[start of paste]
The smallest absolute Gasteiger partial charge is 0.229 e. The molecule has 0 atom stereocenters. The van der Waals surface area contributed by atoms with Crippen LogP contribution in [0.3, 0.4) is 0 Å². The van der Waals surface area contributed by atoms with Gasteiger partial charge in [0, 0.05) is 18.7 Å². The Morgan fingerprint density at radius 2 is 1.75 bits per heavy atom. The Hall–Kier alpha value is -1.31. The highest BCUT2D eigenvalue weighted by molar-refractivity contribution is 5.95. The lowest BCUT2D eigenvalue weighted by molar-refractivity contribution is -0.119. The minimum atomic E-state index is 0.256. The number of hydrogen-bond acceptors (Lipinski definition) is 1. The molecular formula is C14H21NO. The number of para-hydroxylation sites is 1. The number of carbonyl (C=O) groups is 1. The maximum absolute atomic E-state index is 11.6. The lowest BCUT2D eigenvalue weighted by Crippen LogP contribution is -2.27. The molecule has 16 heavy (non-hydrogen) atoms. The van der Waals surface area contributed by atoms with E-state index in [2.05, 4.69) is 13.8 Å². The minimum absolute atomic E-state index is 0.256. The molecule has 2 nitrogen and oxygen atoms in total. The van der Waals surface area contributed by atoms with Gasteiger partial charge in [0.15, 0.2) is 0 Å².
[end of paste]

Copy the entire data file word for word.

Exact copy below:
The smallest absolute Gasteiger partial charge is 0.229 e. The molecule has 0 atom stereocenters. The van der Waals surface area contributed by atoms with Crippen LogP contribution in [0.3, 0.4) is 0 Å². The van der Waals surface area contributed by atoms with Gasteiger partial charge in [0, 0.05) is 18.7 Å². The Morgan fingerprint density at radius 2 is 1.75 bits per heavy atom. The Hall–Kier alpha value is -1.31. The highest BCUT2D eigenvalue weighted by molar-refractivity contribution is 5.95. The lowest BCUT2D eigenvalue weighted by molar-refractivity contribution is -0.119. The minimum atomic E-state index is 0.256. The number of hydrogen-bond acceptors (Lipinski definition) is 1. The molecular formula is C14H21NO. The number of para-hydroxylation sites is 1. The number of carbonyl (C=O) groups is 1. The maximum absolute atomic E-state index is 11.6. The lowest BCUT2D eigenvalue weighted by Crippen LogP contribution is -2.27. The molecule has 16 heavy (non-hydrogen) atoms. The van der Waals surface area contributed by atoms with E-state index in [2.05, 4.69) is 13.8 Å². The minimum absolute atomic E-state index is 0.256. The molecule has 2 nitrogen and oxygen atoms in total. The van der Waals surface area contributed by atoms with Gasteiger partial charge in [0.15, 0.2) is 0 Å².